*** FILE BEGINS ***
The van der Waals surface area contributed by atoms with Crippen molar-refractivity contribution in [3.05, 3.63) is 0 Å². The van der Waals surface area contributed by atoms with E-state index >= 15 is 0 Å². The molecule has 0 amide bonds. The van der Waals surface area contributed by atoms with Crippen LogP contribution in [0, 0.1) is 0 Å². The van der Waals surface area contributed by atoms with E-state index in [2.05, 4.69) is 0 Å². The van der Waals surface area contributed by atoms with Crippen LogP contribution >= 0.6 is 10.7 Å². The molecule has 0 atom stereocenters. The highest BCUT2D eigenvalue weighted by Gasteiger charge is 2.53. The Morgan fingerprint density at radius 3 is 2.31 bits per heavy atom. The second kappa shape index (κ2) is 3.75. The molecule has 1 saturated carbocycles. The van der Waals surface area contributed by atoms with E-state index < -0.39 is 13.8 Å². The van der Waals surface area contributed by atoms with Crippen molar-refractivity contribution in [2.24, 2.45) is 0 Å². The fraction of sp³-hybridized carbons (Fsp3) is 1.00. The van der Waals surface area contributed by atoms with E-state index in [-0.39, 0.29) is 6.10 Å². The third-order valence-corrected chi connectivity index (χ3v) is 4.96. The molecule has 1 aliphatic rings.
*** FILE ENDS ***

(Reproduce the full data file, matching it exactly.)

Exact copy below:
The van der Waals surface area contributed by atoms with Crippen molar-refractivity contribution in [3.05, 3.63) is 0 Å². The van der Waals surface area contributed by atoms with E-state index >= 15 is 0 Å². The molecule has 0 amide bonds. The van der Waals surface area contributed by atoms with Crippen LogP contribution in [0, 0.1) is 0 Å². The van der Waals surface area contributed by atoms with E-state index in [2.05, 4.69) is 0 Å². The van der Waals surface area contributed by atoms with Crippen LogP contribution >= 0.6 is 10.7 Å². The molecule has 0 atom stereocenters. The highest BCUT2D eigenvalue weighted by Gasteiger charge is 2.53. The Morgan fingerprint density at radius 3 is 2.31 bits per heavy atom. The second kappa shape index (κ2) is 3.75. The molecule has 1 saturated carbocycles. The van der Waals surface area contributed by atoms with E-state index < -0.39 is 13.8 Å². The van der Waals surface area contributed by atoms with Crippen molar-refractivity contribution in [2.24, 2.45) is 0 Å². The fraction of sp³-hybridized carbons (Fsp3) is 1.00. The van der Waals surface area contributed by atoms with E-state index in [-0.39, 0.29) is 6.10 Å². The third-order valence-corrected chi connectivity index (χ3v) is 4.96. The molecule has 1 aliphatic rings.